Although Singh does not elaborate further on who could have led Gul to the Line of Control and why this was carried out, many who were part of that operation say that there was never any deal that had been struck to escort Gul out of the country.

A former army official involved in that operation says that Gul had escaped during the battle and managed to cross over without the help of the Indian establishment. However if someone had helped him cross over then it had to be the local police of that time. Militants always managed to cross over with a lot of ease and we have seen for ourselves how militants have walked through the border as they did enjoy the support of the local police.

It did surprise all of us how he managed to escape from that spot and unless there was some local help from the establishment in Kashmir, he could not have escaped so easily. Moreover during the various interrogations that we have conducted, it has taken us some time to identify the militant since most of these persons are in disguise and more often than not they look like the local Kashmiri. It has always been the case that another militant has helped identify such people for us. The statements by Jaswant Singh do not point towards a deal that the Indian establishment may have struck and hence it was a case of Gul using his local contacts to cross over.

C D Sahay, former chief of the Research and Analysis Wing who was posted at Kashmir at the time of that incident at Chrar-e-Sharrief says that Kashmir was under the control of the Governor at that time. It was a major incident and Gul had taken siege of the Dargah while the army had positioned itself all around the place. The army just could not go close as the militants were threatening to burn the place down. His escape has always been a mystery and the belief is that he got into one of the water tankers and gave the security forces the slip. It did surprise people how he could have escaped from that situation and if anyone would know it would be the local police as I have no recollection of any deal that was struck with Gul at that time.

Officials in the Intelligence Bureau point out that there was absolutely no sense in striking a deal with Gul at that point in time. It was a siege which lasted for nearly two months and moreover the shrine in question too was not saved as it was burnt down completely.

Sahay would echo the same sentiment and say that it was not like the Hazrath Bal incident where there was a negotiation in order to save the shrine. Although the Indian doctrine does say that there will be no negotiation with the terrorists, there have been many instances where such talks have been held. Be it in Kashmir, Assam or for that matter the IC 818 incident. However in the Mast Gul case there was never any deal. The core group which I was part of at that time was not aware of any deal being struck with Gul.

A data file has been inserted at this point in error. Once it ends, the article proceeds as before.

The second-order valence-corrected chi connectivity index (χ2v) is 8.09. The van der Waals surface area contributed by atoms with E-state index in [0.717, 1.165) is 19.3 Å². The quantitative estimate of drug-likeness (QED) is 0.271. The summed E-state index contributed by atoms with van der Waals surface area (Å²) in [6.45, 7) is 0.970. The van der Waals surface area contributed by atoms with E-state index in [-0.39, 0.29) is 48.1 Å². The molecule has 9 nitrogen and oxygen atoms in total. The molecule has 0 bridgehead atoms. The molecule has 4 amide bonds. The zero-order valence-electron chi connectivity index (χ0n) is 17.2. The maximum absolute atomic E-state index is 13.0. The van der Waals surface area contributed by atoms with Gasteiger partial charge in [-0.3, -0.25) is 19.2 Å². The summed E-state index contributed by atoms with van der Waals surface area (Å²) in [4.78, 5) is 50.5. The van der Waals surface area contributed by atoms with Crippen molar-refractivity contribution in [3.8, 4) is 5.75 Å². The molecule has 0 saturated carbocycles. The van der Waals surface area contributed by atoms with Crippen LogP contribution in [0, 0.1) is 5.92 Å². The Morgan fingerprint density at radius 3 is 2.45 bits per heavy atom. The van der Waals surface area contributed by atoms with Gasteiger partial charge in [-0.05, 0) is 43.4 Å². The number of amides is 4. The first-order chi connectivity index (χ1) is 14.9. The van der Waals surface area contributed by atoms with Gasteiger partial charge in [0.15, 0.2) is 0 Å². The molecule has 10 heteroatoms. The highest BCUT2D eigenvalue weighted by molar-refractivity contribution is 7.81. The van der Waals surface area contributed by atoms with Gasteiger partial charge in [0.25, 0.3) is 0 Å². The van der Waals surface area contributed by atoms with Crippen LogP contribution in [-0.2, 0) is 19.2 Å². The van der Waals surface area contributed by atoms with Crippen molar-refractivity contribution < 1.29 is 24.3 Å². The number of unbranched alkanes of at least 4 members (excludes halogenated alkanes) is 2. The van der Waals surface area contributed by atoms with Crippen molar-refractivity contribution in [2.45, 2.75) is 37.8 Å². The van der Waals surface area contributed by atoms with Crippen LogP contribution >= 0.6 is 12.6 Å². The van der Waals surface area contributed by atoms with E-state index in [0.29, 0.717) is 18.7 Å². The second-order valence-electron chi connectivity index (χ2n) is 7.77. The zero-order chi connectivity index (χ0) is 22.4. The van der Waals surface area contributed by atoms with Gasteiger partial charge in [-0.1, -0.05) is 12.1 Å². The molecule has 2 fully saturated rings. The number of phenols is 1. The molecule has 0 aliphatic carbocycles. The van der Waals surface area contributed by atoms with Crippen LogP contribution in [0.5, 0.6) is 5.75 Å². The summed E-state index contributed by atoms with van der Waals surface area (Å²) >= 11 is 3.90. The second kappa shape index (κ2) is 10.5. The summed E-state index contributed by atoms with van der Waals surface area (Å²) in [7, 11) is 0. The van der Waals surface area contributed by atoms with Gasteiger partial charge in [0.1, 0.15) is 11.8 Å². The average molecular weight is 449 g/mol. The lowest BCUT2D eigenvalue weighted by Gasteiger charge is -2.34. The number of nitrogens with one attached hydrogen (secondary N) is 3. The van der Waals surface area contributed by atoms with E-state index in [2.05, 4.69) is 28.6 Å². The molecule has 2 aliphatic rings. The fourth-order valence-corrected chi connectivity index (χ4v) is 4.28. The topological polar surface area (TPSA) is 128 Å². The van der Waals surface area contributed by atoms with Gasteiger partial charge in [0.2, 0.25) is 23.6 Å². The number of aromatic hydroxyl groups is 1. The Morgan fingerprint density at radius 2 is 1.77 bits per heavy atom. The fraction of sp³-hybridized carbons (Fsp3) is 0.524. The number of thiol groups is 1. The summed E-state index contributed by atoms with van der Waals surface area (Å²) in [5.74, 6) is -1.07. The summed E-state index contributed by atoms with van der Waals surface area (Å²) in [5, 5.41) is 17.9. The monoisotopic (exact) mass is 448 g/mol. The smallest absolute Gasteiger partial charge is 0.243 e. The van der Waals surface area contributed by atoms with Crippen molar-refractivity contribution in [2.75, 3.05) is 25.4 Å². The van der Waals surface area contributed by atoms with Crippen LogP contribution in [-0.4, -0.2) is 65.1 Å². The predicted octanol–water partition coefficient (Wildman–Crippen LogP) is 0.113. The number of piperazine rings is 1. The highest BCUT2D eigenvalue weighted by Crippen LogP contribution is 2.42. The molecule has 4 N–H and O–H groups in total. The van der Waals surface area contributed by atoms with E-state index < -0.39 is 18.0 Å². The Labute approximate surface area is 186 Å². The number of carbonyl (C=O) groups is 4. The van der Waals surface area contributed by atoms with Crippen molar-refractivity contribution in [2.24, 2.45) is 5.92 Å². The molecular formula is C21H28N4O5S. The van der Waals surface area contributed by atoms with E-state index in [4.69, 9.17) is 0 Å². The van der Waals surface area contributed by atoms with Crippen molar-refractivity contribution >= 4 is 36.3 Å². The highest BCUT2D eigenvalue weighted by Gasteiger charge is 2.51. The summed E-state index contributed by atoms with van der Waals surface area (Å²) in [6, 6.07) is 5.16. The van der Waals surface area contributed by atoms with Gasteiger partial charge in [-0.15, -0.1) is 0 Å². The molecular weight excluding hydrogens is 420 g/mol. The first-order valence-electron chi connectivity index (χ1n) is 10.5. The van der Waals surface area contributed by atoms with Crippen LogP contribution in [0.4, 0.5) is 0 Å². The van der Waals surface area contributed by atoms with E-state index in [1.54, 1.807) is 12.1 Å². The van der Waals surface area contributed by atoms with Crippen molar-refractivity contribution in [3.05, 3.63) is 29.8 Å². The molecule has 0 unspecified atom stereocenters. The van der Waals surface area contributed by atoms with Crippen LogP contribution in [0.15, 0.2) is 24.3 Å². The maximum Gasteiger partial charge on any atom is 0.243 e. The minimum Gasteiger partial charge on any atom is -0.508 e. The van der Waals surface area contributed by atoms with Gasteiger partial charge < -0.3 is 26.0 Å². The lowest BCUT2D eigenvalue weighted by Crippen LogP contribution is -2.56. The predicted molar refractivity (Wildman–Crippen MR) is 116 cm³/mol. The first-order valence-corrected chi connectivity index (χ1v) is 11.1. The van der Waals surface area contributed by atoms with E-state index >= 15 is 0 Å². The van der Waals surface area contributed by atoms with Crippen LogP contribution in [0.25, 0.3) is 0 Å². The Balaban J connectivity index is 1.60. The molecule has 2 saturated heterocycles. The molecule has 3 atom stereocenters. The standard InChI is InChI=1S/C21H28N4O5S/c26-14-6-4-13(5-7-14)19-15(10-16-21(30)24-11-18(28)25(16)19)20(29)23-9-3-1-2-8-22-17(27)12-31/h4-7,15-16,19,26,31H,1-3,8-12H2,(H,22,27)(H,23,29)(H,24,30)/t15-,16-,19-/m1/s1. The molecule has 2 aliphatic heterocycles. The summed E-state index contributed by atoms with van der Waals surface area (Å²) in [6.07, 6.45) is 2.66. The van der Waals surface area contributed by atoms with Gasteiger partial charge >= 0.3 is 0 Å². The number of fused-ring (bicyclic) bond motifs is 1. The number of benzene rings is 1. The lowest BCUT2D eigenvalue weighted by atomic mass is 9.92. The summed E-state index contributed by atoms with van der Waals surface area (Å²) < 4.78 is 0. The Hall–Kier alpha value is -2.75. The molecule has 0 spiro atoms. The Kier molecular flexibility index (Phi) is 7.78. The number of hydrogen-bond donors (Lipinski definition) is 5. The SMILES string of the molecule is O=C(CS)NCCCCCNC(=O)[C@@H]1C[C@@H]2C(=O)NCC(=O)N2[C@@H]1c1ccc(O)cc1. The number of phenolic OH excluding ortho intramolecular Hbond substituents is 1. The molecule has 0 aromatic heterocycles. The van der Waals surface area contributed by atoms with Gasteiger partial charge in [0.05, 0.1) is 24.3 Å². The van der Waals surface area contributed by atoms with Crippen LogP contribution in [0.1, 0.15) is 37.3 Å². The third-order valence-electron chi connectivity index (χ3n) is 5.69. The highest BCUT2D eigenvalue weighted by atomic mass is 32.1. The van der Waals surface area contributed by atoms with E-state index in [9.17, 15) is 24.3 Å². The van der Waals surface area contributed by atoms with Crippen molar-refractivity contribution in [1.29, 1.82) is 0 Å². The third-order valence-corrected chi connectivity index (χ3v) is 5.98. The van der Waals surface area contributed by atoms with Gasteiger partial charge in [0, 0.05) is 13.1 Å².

The former army official points out that there was no benefit what so ever in striking a deal with Gul. It was the peak time for the Hizbul of which he was part of and we had no reason to believe that the activities of this outfit would come down if this deal was struck.

However there is one more aspect which has come to become a debating point in all this. India was desperate to have elections in the Valley and the country wanted a popular government in place. Having a Mast Gul around in the Valley at that time would have only derailed the process as he had become a very powerful leader in that area. Having him around in Kashmir that too a year before the state was planning on having elections would have only meant that they would had to deal with a powerful militant commander during the elections who would have tried and disrupted the election process.

Moreover the Indian agencies were also aware of the fact that the ISI had seen no more utility in him and sending him back to Pakistan would have ensured a quiet death for Gul. It was during this time that the ISI had decided to stop investing in the Hizbul Mujahideen as they found that there were too many locals in the group. They felt that the Indian agencies were winning over the locals in Kashmir and hence having such persons for such an important battle would not serve the purpose. Moreover the ISI was nurturing the Lashkar-e-Tayiba a full fledged Pakistan group for the battle in Kashmir at that point in time. Hence sending Gul back to Pakistan would have not been fatal to India’s cause although having him around in India would have been more of an irritant value.

Sahay however points out that Singh will have to explain more in order to ascertain this claim as none of the agencies involved in the Gul incident are aware of any such deal. Moreover it was not as though that by entering into a negotiation with Gul were the Indians going to achieve some peace in the Valley. More importantly Gul burnt down the shrine and there was not really anything that we were able to salvage in that particular operation